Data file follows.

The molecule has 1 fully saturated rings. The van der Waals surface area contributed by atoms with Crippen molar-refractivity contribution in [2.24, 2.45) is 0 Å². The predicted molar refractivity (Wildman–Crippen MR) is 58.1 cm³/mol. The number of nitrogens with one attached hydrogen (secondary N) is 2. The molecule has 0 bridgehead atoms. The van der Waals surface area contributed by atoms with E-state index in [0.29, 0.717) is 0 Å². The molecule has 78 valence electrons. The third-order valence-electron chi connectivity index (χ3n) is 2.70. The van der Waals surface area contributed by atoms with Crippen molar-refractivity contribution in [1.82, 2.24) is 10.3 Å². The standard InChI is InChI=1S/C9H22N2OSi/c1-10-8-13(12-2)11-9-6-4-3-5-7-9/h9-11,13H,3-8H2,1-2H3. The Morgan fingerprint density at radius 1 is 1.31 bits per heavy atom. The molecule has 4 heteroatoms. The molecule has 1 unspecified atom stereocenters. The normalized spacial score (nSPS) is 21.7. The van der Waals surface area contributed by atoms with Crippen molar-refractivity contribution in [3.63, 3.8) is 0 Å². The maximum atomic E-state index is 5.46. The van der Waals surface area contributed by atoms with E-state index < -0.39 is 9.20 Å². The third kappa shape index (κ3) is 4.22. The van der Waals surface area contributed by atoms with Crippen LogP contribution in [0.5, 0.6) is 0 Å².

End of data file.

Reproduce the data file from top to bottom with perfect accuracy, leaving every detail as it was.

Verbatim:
The molecule has 1 fully saturated rings. The van der Waals surface area contributed by atoms with Crippen molar-refractivity contribution in [2.24, 2.45) is 0 Å². The predicted molar refractivity (Wildman–Crippen MR) is 58.1 cm³/mol. The number of nitrogens with one attached hydrogen (secondary N) is 2. The molecule has 0 bridgehead atoms. The van der Waals surface area contributed by atoms with E-state index in [0.29, 0.717) is 0 Å². The molecule has 78 valence electrons. The third-order valence-electron chi connectivity index (χ3n) is 2.70. The van der Waals surface area contributed by atoms with Crippen molar-refractivity contribution in [1.82, 2.24) is 10.3 Å². The standard InChI is InChI=1S/C9H22N2OSi/c1-10-8-13(12-2)11-9-6-4-3-5-7-9/h9-11,13H,3-8H2,1-2H3. The Morgan fingerprint density at radius 1 is 1.31 bits per heavy atom. The molecule has 4 heteroatoms. The molecule has 1 unspecified atom stereocenters. The normalized spacial score (nSPS) is 21.7. The van der Waals surface area contributed by atoms with Crippen molar-refractivity contribution in [3.63, 3.8) is 0 Å². The maximum atomic E-state index is 5.46. The van der Waals surface area contributed by atoms with E-state index < -0.39 is 9.20 Å². The third kappa shape index (κ3) is 4.22. The van der Waals surface area contributed by atoms with Crippen LogP contribution in [0.5, 0.6) is 0 Å².